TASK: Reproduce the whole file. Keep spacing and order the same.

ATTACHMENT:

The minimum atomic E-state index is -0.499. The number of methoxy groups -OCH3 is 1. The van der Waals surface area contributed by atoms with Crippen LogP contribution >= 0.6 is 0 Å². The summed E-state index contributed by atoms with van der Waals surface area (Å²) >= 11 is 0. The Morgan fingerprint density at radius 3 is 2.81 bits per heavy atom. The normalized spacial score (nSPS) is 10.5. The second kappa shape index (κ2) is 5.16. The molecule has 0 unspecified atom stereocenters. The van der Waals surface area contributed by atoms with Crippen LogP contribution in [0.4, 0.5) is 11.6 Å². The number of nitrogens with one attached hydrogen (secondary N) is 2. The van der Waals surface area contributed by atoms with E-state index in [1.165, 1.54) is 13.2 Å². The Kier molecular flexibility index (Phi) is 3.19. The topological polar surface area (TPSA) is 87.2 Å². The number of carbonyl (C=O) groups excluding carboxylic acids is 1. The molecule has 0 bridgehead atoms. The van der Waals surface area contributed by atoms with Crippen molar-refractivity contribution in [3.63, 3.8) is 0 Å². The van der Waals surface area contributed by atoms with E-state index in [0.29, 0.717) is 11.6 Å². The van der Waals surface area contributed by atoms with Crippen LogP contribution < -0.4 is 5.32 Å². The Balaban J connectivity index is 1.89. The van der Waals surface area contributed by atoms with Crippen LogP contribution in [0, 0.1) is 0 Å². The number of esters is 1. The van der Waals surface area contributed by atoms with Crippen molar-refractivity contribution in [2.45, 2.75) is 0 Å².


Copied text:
The minimum atomic E-state index is -0.499. The number of methoxy groups -OCH3 is 1. The van der Waals surface area contributed by atoms with Crippen LogP contribution >= 0.6 is 0 Å². The summed E-state index contributed by atoms with van der Waals surface area (Å²) >= 11 is 0. The Morgan fingerprint density at radius 3 is 2.81 bits per heavy atom. The normalized spacial score (nSPS) is 10.5. The second kappa shape index (κ2) is 5.16. The molecule has 0 unspecified atom stereocenters. The van der Waals surface area contributed by atoms with Crippen LogP contribution in [0.4, 0.5) is 11.6 Å². The number of nitrogens with one attached hydrogen (secondary N) is 2. The van der Waals surface area contributed by atoms with E-state index in [1.165, 1.54) is 13.2 Å². The Kier molecular flexibility index (Phi) is 3.19. The topological polar surface area (TPSA) is 87.2 Å². The number of carbonyl (C=O) groups excluding carboxylic acids is 1. The molecule has 0 bridgehead atoms. The van der Waals surface area contributed by atoms with Crippen molar-refractivity contribution in [3.63, 3.8) is 0 Å². The van der Waals surface area contributed by atoms with E-state index in [0.29, 0.717) is 11.6 Å². The van der Waals surface area contributed by atoms with Crippen LogP contribution < -0.4 is 5.32 Å². The Balaban J connectivity index is 1.89. The van der Waals surface area contributed by atoms with Crippen LogP contribution in [0, 0.1) is 0 Å². The number of esters is 1. The van der Waals surface area contributed by atoms with Crippen molar-refractivity contribution in [2.45, 2.75) is 0 Å².